Maurer wants shock to the system
When Ken Maurer stood before the Metamora Village Board May 18 seeking their assistance in an expansion of the school district’s renewable energy program the timing could only be described as ironic.
Less than a half-hour before Maurer, superintendent of Metamora Schools, stood to speak the village was in the grip of a broad power outage.
Maurer got what he needed from the village board in the form of a letter to pursue more renewable energy projects at the school.
That was the easy part.
Maurer is seeking $250,000 of a $500,000 grant of monies from the American Recovery and Reinvestment Act. The Tri-County Regional Planning Commission is administering the requests in this area for the state.
Maurer said the grants are for “shovel-ready” projects. And, Maurer said, Metamora High School is ready to go.
“If we get the money we can have our project up and running in 90 days,” Maurer said.
Dave Driscoll, head of maintenance and energy project manager for Metamora High School, said the project the school has in mind consists of a solar energy project which would generate 27.5 kilowatts of power.
“With this money we could put up 112 solar panels,” Driscoll said.
But, expansion of renewable energy at the school depends on federal help.
Maurer said the president has made renewable energy a pillar of his administration, but said more than talk is required to make renewable energy a reality.
Maurer said it is going to take federal funding.
“Stimulus money has been hard to find and hard to get,” Maurer said.
Obama has stressed leaders for more than three decades have talked about dealing with America’s dependence on foreign oil.
Obama said his energy bill will “spur” the development of low carbon energy sources including wind, solar, and geothermal power.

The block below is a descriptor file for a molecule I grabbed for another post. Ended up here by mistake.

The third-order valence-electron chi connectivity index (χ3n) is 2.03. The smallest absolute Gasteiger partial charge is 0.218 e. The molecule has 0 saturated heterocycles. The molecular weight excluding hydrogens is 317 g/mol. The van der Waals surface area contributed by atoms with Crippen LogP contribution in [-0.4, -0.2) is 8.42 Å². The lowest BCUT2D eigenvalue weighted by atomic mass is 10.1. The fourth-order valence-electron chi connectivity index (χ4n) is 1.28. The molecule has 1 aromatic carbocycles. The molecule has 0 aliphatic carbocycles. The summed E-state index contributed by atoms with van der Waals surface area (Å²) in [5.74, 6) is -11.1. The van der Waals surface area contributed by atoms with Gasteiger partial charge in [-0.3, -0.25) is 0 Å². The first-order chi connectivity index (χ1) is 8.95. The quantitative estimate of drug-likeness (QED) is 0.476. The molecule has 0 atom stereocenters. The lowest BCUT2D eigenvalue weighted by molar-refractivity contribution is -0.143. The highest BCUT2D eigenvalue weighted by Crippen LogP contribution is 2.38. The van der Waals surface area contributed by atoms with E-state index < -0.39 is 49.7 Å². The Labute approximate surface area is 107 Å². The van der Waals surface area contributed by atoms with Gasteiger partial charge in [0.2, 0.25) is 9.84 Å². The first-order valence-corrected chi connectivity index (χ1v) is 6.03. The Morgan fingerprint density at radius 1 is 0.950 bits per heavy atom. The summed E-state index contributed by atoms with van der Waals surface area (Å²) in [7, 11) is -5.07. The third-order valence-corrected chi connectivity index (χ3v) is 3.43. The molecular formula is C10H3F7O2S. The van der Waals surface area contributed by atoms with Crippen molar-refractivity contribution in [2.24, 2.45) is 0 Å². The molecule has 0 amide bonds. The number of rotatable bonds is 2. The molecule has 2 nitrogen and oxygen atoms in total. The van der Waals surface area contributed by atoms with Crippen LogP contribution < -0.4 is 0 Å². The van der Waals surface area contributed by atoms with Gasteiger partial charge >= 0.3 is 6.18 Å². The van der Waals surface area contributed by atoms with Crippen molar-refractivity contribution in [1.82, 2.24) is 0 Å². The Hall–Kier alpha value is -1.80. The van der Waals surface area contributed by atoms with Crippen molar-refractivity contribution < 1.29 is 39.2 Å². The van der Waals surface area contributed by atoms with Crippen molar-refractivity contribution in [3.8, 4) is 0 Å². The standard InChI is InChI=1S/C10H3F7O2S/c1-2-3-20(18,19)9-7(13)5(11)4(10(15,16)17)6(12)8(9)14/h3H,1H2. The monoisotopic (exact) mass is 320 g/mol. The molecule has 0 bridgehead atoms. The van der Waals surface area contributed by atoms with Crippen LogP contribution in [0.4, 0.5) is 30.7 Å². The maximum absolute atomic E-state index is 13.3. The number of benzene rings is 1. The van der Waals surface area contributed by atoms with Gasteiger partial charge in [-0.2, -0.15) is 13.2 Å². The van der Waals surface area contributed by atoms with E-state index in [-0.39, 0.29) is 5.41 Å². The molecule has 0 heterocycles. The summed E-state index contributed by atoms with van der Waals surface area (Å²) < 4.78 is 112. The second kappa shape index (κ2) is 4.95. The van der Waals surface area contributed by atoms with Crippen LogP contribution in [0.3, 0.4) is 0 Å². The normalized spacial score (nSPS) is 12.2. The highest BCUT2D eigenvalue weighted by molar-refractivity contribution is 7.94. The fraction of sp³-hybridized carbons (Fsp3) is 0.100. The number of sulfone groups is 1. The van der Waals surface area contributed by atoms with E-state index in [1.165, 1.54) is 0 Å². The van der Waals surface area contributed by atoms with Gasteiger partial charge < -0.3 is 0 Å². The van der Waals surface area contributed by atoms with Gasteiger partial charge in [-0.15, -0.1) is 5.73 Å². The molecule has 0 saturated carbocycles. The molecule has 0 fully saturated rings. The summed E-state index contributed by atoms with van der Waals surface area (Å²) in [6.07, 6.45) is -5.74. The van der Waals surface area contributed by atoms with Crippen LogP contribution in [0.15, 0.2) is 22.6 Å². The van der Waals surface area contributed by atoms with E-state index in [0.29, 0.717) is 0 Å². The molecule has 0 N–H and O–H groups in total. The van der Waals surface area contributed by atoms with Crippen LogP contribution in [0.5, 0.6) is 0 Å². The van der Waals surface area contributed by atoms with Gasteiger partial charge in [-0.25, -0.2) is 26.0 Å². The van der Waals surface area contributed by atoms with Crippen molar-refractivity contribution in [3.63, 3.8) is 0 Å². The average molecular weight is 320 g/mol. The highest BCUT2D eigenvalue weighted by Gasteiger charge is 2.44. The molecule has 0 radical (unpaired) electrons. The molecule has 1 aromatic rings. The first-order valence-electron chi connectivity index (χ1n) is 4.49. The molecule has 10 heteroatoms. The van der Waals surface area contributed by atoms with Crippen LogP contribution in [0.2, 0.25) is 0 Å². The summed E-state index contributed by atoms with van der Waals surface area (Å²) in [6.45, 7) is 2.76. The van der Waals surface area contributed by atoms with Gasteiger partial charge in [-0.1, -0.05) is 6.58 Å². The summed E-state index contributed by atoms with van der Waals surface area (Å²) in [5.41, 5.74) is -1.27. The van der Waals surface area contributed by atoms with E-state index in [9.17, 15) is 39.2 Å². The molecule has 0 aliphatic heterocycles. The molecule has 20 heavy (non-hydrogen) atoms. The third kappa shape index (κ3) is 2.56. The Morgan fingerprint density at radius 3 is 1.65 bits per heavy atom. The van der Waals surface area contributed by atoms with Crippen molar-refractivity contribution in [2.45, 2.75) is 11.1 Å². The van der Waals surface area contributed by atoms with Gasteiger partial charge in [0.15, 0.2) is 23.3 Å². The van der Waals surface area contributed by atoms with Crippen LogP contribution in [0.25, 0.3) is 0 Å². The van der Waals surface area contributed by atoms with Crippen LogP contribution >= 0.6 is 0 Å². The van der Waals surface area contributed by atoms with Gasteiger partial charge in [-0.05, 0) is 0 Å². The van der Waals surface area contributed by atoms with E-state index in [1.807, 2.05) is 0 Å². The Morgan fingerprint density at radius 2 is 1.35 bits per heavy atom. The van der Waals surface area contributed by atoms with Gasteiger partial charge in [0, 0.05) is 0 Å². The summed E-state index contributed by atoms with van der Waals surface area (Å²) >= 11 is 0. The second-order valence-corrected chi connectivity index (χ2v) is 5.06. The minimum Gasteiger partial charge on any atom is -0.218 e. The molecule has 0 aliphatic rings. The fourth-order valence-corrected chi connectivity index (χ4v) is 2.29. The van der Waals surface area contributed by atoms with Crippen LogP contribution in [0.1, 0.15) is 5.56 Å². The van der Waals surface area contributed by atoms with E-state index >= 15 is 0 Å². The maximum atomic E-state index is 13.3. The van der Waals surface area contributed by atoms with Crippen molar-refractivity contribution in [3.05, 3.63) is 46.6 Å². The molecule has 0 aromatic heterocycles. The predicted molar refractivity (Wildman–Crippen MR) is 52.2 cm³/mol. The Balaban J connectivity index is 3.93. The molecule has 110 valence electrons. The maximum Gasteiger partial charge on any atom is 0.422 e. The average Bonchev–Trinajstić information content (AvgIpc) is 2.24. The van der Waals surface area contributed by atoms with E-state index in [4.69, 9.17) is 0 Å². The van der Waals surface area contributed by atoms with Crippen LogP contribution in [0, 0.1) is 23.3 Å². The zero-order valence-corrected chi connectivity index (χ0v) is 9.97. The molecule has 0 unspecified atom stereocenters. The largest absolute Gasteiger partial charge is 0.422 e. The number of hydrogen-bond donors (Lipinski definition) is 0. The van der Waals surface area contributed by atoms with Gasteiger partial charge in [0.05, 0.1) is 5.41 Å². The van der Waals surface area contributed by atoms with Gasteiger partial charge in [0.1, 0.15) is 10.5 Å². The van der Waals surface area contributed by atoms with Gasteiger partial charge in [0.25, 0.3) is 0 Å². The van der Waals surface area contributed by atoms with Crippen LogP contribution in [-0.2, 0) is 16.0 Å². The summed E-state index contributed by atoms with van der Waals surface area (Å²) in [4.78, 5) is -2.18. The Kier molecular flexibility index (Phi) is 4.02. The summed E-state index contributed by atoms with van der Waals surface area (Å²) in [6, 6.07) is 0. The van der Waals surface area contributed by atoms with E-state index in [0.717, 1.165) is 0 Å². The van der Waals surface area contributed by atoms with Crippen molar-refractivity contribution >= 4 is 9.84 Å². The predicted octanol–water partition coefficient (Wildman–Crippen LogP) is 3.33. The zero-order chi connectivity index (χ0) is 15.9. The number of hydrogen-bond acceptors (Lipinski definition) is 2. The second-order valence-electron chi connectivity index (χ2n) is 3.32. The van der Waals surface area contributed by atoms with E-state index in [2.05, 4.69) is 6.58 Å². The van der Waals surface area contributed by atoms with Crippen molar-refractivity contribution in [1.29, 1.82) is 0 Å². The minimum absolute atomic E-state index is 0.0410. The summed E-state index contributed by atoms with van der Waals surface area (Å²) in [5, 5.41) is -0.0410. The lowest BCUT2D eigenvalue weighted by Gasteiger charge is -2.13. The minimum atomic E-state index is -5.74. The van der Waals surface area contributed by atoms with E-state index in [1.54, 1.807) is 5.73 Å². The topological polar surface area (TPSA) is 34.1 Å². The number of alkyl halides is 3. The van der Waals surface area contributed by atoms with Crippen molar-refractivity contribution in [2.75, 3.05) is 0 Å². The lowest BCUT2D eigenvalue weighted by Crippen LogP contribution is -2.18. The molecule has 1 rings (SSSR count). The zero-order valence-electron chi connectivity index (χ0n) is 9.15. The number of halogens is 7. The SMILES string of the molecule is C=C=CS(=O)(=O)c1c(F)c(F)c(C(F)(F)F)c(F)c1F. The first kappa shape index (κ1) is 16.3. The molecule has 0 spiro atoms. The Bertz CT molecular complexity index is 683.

“This legislation will finally make clean energy the profitable kind of energy ... We cannot be afraid of the future. And we must not be prisoners of the past. Don’t believe the misinformation out there that suggests there is somehow a contradiction between investing in clean energy and economic growth. It’s just not true,” Obama said.
Maurer said if Obama is going to see his wish fulfilled the feds have to pony up more money for those entities like Metamora High School willing to embrace the new technology.
Maurer said cash-strapped schools cannot afford to enter the renewable energy market on their own.
“This kind of project provides cost-savings and educational opportunities,” Maurer said.
“Our advanced physics and calculus classes worked on our proposal to the Tri-County Regional Planning Commission. The kids even found some mistakes we made.”
Maurer said the school’s past foray into renewable energy has shown it is a viable energy avenue.
Driscoll said the school received a $10,000 state grant in the past and with it erected a solar energy array of six panels generating 1,080 watts of power when the sun is out.
“Whatever electricity it generated we use,” Driscoll said.
On the baseball field there is another solar panel array powering the concession stand the rest rooms and the field lights.
“When the electricity is not being used it is pushed back on the power grid and results in a small cost savings for us,” Driscoll said.
The school also has a wind turbine on the roof.
It generates a maximum of 1,200 watts of power when winds are 20 to 25 mph.
That electricity goes into the building for use.
The school also has a solar-thermal array generating the power to heat the school’s hot water heaters.
That unit produces 300,000 BTUs of heat a day.
“That unit cannot keep up with our hot water demand when the kitchen is in use. But, other than that it provides all our hot water needs,” Driscoll said.
“I’m sure no one else around here in education has the renewable energy array we have.”
Maurer said the school has been pro-active in going after grants for renewable energy projects.
“But grant opportunities are few. We need help to further embrace renewable energy,” Maurer said.